“One cannot think well, love well, sleep well, if one has not dined well.”Virginia Woolf
Capturing the magic of a multi-sensory food experience and bringing it online is one of the most nuanced journeys designers and web professionals can face. This is particularly true when the customer journey begins online. The website sets the stage for the in-store experience and bears the weight of making smells, sounds, colors, and textures as enticing onscreen as they are sizzling on a plate.
Food in particular is highly dependent on detail and finesse. You’ve got to set the scene for products to radiate flavor and quality while exuding the artistry of the physical location and saving room for the brand to share its unique approach to the most important activity other than breathing – eating.
And of course, food has always equaled community. Without a connection to the community, it’s a mere pile of ingredients.
So, how does a web design pro transform a brand new high-end quick serve business born from a deep legacy in the industry into the most appetizing web experience? You’re going to find out how – we discussed this process with Wonderful’s design virtuoso Joshua Benedikt, and gathered some of his best tips for developing a delectable ecomm food brand.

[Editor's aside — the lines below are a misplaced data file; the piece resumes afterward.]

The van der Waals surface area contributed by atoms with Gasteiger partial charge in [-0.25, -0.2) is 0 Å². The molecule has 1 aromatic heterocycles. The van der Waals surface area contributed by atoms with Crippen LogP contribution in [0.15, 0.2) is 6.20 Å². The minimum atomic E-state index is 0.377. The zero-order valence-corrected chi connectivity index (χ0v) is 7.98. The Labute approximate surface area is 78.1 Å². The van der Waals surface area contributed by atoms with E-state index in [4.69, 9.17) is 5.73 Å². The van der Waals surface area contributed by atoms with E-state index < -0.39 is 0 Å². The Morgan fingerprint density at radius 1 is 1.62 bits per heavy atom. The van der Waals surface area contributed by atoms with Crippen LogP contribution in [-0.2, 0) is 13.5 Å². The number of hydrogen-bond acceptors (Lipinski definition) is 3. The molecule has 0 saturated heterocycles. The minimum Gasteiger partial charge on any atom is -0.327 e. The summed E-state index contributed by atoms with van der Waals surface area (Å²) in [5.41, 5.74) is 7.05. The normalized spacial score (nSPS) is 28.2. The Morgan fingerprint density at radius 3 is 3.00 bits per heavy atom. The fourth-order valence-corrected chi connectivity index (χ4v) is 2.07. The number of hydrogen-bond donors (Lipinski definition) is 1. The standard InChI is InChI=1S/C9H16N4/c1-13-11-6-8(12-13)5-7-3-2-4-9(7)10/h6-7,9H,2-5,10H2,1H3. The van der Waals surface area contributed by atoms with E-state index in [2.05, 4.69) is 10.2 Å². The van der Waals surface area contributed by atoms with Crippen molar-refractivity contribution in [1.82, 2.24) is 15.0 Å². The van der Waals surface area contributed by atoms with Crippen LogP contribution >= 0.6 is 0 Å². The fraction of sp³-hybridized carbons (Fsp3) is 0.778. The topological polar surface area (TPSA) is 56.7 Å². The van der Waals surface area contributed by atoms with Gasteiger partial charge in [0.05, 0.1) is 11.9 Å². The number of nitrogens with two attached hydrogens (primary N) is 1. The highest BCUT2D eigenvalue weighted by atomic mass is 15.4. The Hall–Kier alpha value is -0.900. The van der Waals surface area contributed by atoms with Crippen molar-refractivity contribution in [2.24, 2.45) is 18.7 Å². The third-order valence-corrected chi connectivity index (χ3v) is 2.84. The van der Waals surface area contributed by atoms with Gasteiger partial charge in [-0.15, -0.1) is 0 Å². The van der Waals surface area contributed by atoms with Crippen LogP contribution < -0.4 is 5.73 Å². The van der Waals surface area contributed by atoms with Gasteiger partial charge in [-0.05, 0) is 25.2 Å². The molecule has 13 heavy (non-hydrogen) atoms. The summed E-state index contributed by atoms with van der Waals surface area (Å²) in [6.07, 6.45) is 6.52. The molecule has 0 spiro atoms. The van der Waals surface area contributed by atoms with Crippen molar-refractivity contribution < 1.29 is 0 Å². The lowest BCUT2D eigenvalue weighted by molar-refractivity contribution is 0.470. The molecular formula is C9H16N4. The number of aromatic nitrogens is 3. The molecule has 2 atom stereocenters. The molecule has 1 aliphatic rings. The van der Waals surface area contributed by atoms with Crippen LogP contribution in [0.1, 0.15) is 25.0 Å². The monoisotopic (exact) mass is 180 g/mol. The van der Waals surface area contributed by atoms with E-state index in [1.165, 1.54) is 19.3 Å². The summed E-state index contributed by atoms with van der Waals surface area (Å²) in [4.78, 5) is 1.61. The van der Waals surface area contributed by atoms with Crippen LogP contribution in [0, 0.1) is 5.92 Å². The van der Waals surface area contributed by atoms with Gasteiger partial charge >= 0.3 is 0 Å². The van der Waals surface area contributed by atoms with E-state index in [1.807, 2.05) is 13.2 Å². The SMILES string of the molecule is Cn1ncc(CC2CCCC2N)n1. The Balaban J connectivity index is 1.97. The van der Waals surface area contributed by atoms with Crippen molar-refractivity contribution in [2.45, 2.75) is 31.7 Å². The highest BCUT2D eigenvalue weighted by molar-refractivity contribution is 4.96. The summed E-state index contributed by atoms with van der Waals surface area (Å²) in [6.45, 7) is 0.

Base Ingredients: Understanding the Needs of the Customer
Like every project, it’s critical to do your research. Focus on the customer experience as a whole, especially when you have a mix of online and offline ordering. Create a throughline by mapping out every touchpoint (from the sources that will send them to the website to the entirety of the brick-and-mortar pick-up process), and explore every element you can make consistent throughout the journey.